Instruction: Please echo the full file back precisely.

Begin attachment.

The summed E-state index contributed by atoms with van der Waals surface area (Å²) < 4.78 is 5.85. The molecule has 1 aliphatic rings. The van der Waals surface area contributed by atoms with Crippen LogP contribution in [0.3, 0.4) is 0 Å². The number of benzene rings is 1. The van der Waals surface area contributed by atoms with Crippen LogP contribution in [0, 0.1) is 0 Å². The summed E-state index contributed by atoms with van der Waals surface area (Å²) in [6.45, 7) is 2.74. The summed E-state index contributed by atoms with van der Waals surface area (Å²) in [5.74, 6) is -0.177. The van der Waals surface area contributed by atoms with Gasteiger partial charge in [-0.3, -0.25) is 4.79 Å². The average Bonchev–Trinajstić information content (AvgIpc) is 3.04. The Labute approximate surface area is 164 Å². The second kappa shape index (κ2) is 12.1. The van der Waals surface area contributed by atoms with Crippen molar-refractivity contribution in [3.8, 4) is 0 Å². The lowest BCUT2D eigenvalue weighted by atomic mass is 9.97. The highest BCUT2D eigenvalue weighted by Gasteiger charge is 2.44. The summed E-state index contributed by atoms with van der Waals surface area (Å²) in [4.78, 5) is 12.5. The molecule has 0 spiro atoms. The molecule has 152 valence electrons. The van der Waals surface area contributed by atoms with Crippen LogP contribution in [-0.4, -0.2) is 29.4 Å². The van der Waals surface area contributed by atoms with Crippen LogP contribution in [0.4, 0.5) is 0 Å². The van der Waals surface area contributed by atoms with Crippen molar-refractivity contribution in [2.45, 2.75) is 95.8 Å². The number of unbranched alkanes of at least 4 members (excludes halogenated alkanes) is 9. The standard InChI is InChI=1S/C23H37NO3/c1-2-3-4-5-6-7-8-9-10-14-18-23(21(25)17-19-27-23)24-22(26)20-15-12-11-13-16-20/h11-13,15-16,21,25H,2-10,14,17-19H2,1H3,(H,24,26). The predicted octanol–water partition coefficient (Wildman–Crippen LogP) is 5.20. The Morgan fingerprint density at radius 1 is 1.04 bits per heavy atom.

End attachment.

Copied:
The summed E-state index contributed by atoms with van der Waals surface area (Å²) < 4.78 is 5.85. The molecule has 1 aliphatic rings. The van der Waals surface area contributed by atoms with Crippen LogP contribution in [0.3, 0.4) is 0 Å². The number of benzene rings is 1. The van der Waals surface area contributed by atoms with Crippen LogP contribution in [0, 0.1) is 0 Å². The summed E-state index contributed by atoms with van der Waals surface area (Å²) in [6.45, 7) is 2.74. The summed E-state index contributed by atoms with van der Waals surface area (Å²) in [5.74, 6) is -0.177. The van der Waals surface area contributed by atoms with Gasteiger partial charge in [-0.3, -0.25) is 4.79 Å². The average Bonchev–Trinajstić information content (AvgIpc) is 3.04. The Labute approximate surface area is 164 Å². The second kappa shape index (κ2) is 12.1. The van der Waals surface area contributed by atoms with Crippen molar-refractivity contribution in [3.8, 4) is 0 Å². The lowest BCUT2D eigenvalue weighted by atomic mass is 9.97. The highest BCUT2D eigenvalue weighted by Gasteiger charge is 2.44. The summed E-state index contributed by atoms with van der Waals surface area (Å²) in [4.78, 5) is 12.5. The molecule has 0 spiro atoms. The molecule has 152 valence electrons. The van der Waals surface area contributed by atoms with Crippen LogP contribution in [-0.4, -0.2) is 29.4 Å². The van der Waals surface area contributed by atoms with Crippen LogP contribution in [0.4, 0.5) is 0 Å². The van der Waals surface area contributed by atoms with Crippen molar-refractivity contribution in [2.45, 2.75) is 95.8 Å². The number of unbranched alkanes of at least 4 members (excludes halogenated alkanes) is 9. The standard InChI is InChI=1S/C23H37NO3/c1-2-3-4-5-6-7-8-9-10-14-18-23(21(25)17-19-27-23)24-22(26)20-15-12-11-13-16-20/h11-13,15-16,21,25H,2-10,14,17-19H2,1H3,(H,24,26). The predicted octanol–water partition coefficient (Wildman–Crippen LogP) is 5.20. The Morgan fingerprint density at radius 1 is 1.04 bits per heavy atom.